- 1/2 ounce lime juice
- 2 ounces vodka
- 4 to 6 ounces ginger beer
- Collins glass
Squeeze lime juice into a Collins glass (or Moscow Mule mug) and drop in the spent shell. Add 2 or 3 ice cubes, then pour in the vodka and fill with cold ginger beer (not ginger ale, although what the hell). Serve with a stirring rod.
The Moscow Mule is not, by the way, the first silly vodka drink. That distinction belongs to the Blue Monday, first printed in the English Savoy bar book in 1930. The BM, which appears to have been quite popular in Europe, mixes vodka with a splash of Cointreau, which is just a superior brand of triple sec or white curaçao, and blue food coloring. It’s a simple step to premix the curaçao and the dye, yielding blue curaçao — the first artificial liqueur (have you ever seen a blue-orange?).
The Wondrich Take:
In which our half-pint dissertation on the Progress of Vodka in America is brought to a felicitous conclusion. In 1934, one Rudolf Kunett bought the U.S. rights to the French Smirnoff brand (formerly, of course, Russian, until the hugger-mugger with that Lenin fellow) and started making and marketing vodka in America. Now, Americans had heard of the stuff, to be sure: It’s not like we as a nation were entirely unprovided with Russians — some of them refugees from the revolution, many from other Russians. G. Selmer Fougner’s 1935 Along the Wine Trail, a distillation of the wisdom to be found in his daily column in the New York Sun, presents a tidy little section of vodka drinks — including the earliest vodka martini our tireless researchers have been able to uncover, lurking under the guise of the Vodka Perfect (as in martini; unless, of course, it’s a vodka Perfect Manhattan). But when Fernand Petiot, inventor of the Bloody Mary, moved to New York from Paris after Repeal, so scarce was vodka that he was forced to build his creation with gin. It wasn’t that we didn’t know vodka, it was that we didn’t like it (one 1933 drink book defined vodka as “Russian for ‘horrendous'”).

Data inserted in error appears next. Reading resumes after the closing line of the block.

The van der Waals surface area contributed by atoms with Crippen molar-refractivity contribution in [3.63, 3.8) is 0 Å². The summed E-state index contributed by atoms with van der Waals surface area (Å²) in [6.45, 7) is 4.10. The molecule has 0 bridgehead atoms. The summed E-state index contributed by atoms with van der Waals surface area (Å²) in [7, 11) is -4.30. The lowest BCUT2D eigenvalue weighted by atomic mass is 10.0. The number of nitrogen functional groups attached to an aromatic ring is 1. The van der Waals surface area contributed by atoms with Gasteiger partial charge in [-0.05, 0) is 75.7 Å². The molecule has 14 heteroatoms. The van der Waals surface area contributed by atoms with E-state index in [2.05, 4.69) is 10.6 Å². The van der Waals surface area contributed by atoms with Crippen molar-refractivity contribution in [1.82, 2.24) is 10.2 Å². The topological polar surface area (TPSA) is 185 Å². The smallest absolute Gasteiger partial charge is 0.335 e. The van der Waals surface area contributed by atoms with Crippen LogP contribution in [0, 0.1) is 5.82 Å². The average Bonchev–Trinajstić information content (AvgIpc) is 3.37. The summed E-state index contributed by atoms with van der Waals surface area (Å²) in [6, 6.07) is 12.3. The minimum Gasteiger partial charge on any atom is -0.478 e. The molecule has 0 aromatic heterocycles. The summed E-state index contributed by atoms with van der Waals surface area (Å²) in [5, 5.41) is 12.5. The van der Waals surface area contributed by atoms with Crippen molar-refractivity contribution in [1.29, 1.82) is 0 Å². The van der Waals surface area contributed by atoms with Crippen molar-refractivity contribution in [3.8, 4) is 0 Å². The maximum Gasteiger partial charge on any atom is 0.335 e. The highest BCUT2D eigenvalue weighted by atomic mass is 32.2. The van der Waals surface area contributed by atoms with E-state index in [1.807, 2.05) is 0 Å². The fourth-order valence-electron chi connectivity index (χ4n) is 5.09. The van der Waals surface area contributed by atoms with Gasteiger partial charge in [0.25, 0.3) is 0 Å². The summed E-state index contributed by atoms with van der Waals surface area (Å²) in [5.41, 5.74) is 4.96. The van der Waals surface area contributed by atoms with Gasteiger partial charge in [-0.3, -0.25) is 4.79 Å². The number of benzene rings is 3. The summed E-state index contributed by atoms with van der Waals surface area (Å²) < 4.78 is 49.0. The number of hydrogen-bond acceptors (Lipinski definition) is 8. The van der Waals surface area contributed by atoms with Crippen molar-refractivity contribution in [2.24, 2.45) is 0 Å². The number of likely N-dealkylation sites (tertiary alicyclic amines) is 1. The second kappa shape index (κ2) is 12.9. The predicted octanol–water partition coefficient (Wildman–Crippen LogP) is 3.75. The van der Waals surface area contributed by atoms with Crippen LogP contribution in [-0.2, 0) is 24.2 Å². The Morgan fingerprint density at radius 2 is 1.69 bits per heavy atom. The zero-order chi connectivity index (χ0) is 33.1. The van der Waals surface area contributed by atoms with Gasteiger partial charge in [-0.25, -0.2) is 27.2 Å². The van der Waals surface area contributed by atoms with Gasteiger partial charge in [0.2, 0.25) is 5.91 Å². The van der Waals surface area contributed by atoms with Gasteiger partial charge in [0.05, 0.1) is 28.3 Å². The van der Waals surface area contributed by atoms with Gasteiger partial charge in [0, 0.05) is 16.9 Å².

In 1939, an exec at Heublein Inc. by the name of John G. Martin convinced his employer — Lord knows how — to buy out Kunett for all of 14K. Martin was not a stupid man, although it kinda seemed that way at first. But he was a push, push, push hard-charger, and he caught a couple of lucky breaks. First off, when they bottled Kunett’s remaining stock, they used the leftover corks from his even-less-successful attempt at making whiskey. Heublein’s distributor in South Carolina, the story goes, took one look at the cork and was visited with the slogan “Smirnoff White Whiskey. No taste. No smell.” This, especially once refined into “Smirnoff leaves you breathless,” inaugurated vodka’s lock on the, ahem, dedicated daytime drinker.
Yet these brave souls, however loyal, weren’t enough to support a business on the scale that Martin had in mind. Cut to Hollywood, 1946. Martin’s sitting at the Cock ‘n’ Bull pub in Hollywood, commiserating with its owner, Jack Morgan. Morgan, you see, had been bottling this nice, spicy ginger beer that nobody wanted to drink. The deal was done: Smirnoff, Cock ‘n’ Bull ginger beer, and half a lime (swiped, no doubt, from the Cuba Libre), dumped into a special copper mug — sourced by yet another friend with business problems — and stuck with a meaningless but catchy name. The Moscow Mule. A little careful promotion, and wham! Vodka’s breakout cocktail. Professional bartenders hated it, but the suckers bit.
At least the Moscow Mule is easy (your dog could make one), smooth, and refreshing. Taken by itself, it does no harm, and compared to so much that has followed, it’s practically elegant.